(w/ Alison Wood Brooks) During every turn of every conversation, individuals decide: Should we stay on this topic or switch to a different one? Across thousands of synchronous and asynchronous dyads, we study the heuristics and biases that people use to navigate topic selection in cooperative phatic conversation. First, we show that humans have room for improvement in topic preference detection - knowing whether people want to stay on topic or switch, based on what they have said about it. We use natural language processing algorithms as a performance benchmark against pairs of strangers and close others. Second, we show that humans have room for improvement in topic management - and that simple interventions that empower people to switch topics more frequently, or plan topics in advance, can lead to Pareto improvements in their conversation together.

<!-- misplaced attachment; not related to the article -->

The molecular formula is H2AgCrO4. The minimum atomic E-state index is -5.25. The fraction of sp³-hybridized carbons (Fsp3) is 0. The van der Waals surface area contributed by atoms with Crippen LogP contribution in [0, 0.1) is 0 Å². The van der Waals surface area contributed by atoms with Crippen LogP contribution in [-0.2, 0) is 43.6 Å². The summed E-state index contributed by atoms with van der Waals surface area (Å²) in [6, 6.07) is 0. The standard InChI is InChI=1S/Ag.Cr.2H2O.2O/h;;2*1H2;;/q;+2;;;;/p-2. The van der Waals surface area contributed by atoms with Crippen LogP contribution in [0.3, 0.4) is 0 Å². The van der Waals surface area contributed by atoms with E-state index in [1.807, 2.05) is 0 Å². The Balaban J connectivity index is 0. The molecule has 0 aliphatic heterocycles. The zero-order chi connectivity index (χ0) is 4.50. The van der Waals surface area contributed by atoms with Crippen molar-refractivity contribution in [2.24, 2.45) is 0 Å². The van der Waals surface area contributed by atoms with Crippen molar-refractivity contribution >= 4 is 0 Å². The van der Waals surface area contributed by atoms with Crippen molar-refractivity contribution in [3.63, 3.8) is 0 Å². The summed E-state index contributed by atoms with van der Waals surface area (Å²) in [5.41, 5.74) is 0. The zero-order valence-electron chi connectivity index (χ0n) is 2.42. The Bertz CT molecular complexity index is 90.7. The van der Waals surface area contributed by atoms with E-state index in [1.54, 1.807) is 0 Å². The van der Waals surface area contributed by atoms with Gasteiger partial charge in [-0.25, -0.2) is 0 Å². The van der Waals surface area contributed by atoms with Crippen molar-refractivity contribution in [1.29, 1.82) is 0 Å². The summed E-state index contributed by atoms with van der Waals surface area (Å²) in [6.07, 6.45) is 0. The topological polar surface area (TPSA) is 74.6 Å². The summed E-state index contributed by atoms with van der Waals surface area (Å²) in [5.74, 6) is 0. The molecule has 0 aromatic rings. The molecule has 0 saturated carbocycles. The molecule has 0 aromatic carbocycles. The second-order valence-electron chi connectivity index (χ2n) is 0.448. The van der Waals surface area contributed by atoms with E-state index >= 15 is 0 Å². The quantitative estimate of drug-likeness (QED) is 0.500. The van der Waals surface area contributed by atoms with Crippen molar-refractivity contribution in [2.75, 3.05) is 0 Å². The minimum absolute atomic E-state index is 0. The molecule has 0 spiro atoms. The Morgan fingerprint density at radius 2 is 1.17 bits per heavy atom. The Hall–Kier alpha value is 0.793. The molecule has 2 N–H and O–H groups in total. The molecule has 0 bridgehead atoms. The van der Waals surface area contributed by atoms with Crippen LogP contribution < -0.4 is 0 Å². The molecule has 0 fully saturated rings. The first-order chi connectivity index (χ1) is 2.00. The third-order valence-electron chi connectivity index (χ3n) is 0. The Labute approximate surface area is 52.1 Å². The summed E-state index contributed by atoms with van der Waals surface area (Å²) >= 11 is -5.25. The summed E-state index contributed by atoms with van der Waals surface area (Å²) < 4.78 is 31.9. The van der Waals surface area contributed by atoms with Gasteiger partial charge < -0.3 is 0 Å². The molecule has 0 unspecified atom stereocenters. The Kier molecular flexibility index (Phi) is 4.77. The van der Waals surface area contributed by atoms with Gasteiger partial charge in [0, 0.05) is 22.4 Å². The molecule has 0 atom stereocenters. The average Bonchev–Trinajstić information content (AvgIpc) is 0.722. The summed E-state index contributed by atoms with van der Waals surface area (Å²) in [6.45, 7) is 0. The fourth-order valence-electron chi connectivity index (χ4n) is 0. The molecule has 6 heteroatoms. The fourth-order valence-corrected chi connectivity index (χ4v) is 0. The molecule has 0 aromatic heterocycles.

Michael Yeomans is currently a post-doctoral fellow at Harvard Business School, studying computational social psychology. His research applies machine learning and natural language processing to understand and improve how people communicate with one another. He completed his Ph.D. in Behavioral Science at the University of Chicago Booth School of Business.